Older People Living with Cancer

Peer advocates supporting older people affected by cancer

If the news is really bad, he will be there to help me get through it

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This is why our Cancer Older People and Advocacy Programme matters so much:

Our volunteer peer advocates have been supporting people like Ron: “When the letter came, it said I should take somebody with me. The problem is that I didn’t know anyone well enough to ask them to go with me.

I should have realised that I was going to get some bad news by the fact that they did suggest I didn’t go alone. Anyway, I did go alone and yet despite the clues, I was really shocked that I was told that I had prostate cancer. I went numb and my brain stopped working. It was all in a haze.

Later on I couldn’t remember anything that the consultant said to me. I know I was given a lot of leaflets because I had them when I got to the car. I don’t remember driving home at all. I felt a great sense of confusion, apprehension and got very depressed very quickly. I couldn’t bring myself to look at the leaflets that I was given because the whole idea of having cancer was terrifying and I had this idea that if I didn’t look at them, it may go away. Stupid when I look back.

I couldn’t even decide if I wanted to tell my children about my illness. I can’t really tell you why I felt like that. It may be I didn’t want to bother them, or maybe I was trying not to confirm the fact in my own mind. I was frozen and unable to do anything. I did come across somebody who knew about the cancer advocacy services. They gave me the leaflet and I called for help.

A volunteer advocate called David came along to see me at home. I got on very well with him from the start. He assured me that all the things that we would talk about would be confidential, which was still important to me at that time.

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David was a really good listener and I was able to tell him my story very easily and without any difficulties. He had had an operation for cancer himself and was undergoing observation still. We talked for a long time in that first meeting and the longer it went on the more relaxed I began to feel. I was still worried of course but my brain seemed to be starting to think again.

One of the things that David and I decided to do on his second visit was to put together a list of questions that I should ask the doctor at my next appointment. I realised that I didn’t know anything at all about my illness and any treatment that might be proposed. David offered to go along with me to that appointment and I quickly agreed. I knew that I would probably not ask the questions or remember the answers if I went alone.

In the meanwhile we went through the leaflets that the Consultant had given me and together we got the picture of exactly what it was that I was suffering from and what might be done to help me. At our next meeting I had moved along far enough to tell David that I hadn’t told my daughter and son about my diagnosis. We talked and I decided that I wouldn’t tell them yet as I wouldn’t be able to answer the questions that they would have for me.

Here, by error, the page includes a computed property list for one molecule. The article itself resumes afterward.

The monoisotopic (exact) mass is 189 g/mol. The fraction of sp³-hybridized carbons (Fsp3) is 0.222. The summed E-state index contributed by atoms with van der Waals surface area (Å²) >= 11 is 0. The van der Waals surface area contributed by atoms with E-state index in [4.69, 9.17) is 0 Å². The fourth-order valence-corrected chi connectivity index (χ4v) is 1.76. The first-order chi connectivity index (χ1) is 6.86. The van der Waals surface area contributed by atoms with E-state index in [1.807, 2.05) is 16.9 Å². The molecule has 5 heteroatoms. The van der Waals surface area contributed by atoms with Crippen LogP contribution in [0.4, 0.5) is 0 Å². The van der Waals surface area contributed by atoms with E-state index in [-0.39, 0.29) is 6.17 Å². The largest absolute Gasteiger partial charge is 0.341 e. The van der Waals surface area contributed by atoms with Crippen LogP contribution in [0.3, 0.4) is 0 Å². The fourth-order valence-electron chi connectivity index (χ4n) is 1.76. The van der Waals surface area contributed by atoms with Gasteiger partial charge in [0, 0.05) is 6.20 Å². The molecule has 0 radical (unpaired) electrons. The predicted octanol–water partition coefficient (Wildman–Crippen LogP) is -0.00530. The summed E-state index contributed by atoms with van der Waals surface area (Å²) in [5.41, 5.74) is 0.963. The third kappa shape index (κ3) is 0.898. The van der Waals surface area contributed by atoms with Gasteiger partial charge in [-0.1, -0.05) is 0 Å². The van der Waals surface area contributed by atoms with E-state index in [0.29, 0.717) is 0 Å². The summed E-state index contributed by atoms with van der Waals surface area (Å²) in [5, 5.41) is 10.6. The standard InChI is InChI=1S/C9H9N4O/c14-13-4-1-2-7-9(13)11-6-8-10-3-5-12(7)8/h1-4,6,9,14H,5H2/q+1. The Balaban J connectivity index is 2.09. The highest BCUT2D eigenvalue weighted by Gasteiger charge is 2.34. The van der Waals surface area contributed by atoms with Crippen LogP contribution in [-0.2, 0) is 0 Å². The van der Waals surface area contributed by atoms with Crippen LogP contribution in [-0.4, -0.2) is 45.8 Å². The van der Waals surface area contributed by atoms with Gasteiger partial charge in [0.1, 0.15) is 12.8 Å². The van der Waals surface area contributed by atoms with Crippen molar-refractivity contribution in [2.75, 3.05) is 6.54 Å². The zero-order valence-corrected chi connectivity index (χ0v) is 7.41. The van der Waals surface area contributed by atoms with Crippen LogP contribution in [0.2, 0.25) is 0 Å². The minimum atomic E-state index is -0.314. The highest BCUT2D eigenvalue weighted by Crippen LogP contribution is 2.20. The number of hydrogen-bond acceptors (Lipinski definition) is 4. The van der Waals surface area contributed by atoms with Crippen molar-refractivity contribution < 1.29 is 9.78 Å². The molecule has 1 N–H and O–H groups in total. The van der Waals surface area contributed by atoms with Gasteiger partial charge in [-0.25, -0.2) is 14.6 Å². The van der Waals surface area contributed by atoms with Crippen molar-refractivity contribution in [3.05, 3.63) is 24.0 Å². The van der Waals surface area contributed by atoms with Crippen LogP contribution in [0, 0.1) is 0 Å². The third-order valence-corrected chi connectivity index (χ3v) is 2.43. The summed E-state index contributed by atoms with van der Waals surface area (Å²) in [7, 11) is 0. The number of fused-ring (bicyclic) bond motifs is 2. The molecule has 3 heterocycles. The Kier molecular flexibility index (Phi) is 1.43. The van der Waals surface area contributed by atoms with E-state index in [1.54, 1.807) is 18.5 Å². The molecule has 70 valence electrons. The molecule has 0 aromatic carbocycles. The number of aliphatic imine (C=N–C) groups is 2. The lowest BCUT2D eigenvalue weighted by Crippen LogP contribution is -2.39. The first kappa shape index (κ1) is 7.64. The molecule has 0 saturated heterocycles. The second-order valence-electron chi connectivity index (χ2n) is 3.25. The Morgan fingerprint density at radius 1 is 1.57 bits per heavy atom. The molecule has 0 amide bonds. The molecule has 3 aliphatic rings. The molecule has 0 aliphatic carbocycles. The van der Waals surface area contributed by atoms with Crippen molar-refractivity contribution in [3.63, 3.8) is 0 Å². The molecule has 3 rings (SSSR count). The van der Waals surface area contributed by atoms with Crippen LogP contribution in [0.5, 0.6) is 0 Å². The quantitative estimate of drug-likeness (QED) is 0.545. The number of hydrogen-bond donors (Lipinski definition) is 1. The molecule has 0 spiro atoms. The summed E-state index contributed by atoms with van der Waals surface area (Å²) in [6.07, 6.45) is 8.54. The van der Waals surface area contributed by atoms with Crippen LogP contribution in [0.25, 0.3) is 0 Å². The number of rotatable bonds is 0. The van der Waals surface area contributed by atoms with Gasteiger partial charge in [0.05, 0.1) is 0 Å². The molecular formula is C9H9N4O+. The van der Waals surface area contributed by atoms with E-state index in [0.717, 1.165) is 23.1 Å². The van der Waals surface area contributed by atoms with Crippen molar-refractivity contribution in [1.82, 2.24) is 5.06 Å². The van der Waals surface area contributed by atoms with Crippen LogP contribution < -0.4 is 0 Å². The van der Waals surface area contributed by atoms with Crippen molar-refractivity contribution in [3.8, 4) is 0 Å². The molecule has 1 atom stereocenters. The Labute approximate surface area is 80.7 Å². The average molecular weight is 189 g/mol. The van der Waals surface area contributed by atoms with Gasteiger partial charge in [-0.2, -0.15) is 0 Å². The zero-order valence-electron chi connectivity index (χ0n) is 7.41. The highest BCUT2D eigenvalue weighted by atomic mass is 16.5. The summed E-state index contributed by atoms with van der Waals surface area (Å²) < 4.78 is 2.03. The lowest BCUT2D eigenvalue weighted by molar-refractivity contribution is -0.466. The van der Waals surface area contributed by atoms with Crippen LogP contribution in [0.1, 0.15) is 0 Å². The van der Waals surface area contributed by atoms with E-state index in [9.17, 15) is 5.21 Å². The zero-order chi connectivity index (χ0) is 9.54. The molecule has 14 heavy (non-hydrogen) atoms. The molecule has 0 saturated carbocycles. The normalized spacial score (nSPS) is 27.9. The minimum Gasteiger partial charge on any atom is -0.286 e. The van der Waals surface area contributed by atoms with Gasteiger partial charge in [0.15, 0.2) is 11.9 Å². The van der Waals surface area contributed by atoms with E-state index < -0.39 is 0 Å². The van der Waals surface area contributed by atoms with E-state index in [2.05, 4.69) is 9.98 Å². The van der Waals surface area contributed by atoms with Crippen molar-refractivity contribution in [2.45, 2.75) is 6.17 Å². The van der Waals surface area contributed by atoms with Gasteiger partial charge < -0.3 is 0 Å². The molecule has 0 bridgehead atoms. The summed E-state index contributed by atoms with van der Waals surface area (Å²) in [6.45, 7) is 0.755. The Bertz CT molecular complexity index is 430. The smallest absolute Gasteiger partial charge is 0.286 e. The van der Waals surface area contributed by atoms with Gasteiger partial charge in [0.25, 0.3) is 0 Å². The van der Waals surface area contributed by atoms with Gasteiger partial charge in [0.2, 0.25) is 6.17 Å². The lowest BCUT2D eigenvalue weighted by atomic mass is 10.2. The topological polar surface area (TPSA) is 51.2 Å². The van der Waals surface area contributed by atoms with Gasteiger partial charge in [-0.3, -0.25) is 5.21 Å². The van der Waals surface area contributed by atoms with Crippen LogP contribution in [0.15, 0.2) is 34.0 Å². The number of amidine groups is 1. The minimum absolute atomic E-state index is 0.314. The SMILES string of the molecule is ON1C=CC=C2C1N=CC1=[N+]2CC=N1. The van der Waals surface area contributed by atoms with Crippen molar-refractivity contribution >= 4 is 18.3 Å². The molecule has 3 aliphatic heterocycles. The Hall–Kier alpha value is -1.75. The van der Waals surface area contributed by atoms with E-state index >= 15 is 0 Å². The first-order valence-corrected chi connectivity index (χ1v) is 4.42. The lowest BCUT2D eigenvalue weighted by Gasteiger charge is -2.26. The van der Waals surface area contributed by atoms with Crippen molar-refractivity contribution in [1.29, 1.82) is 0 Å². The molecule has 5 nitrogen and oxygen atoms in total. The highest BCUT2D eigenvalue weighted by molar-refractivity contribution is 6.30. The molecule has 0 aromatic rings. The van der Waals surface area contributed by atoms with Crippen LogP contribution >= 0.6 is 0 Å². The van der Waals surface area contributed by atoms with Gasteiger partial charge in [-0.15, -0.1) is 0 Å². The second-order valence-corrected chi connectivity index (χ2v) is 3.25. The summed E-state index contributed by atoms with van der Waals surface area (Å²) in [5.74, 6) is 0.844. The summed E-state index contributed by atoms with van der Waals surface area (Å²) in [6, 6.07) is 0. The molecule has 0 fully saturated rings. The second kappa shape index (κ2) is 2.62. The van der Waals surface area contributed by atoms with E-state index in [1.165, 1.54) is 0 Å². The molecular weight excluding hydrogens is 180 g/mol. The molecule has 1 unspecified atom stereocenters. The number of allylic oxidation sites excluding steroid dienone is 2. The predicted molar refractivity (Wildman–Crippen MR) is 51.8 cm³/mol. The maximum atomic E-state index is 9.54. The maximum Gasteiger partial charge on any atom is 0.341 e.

David and I started to look at possible sources of care that I may need. We also looked at various ways that I might be able to make myself more financially secure, or viable, as I was then starting to worry about money. I don’t know why at 72 years old. He found me the address of various places that offered advice and then helped me write a letter. I don’t have any answers yet but that at least has started that ball rolling.

David came along to the meeting with the Doctor and it was good that he did. Along with the trauma of all that I had been told, I have to confess that my memory has begun to fail me as well. That’s been happening for a few years. David was able to take notes and ask the questions that I was missing on my list. The Doctor was very good as well and he was very patient with me.

I look forward to David coming around or telephoning me. I know he will be there when I need to go to the consultant again, which is coming soon, when he tells me what is going to happen. I will not have to go to another appointment alone. If the news is really bad, he will be there to help me get through it. If it’s a matter of describing treatments, he will be able to ask the right questions and then tell me all about it when we get home.”

Cancer can touch every aspect of our lives. Some issues are resolved easily such as access to benefits or transport arrangements others are complex and take much more time.

All of our volunteer peer advocates take time to build that all important trusting relationship which enables the older person to confide worries and concerns. It is this trust that forms the basis of the relationship, our advocates understand the impact of a cancer diagnosis on the individual and are able to address worries and concerns with skill and sensitivity. That’s why our service is so different from every other. Our volunteer peer advocates really do have the gift of time.

You can read more stories like Ron’s in our publication Every Step of the Way which can be accessed here

Marie McWilliams, OPAAL

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Author: Marie McWilliams

OPAAL's National Development Officer

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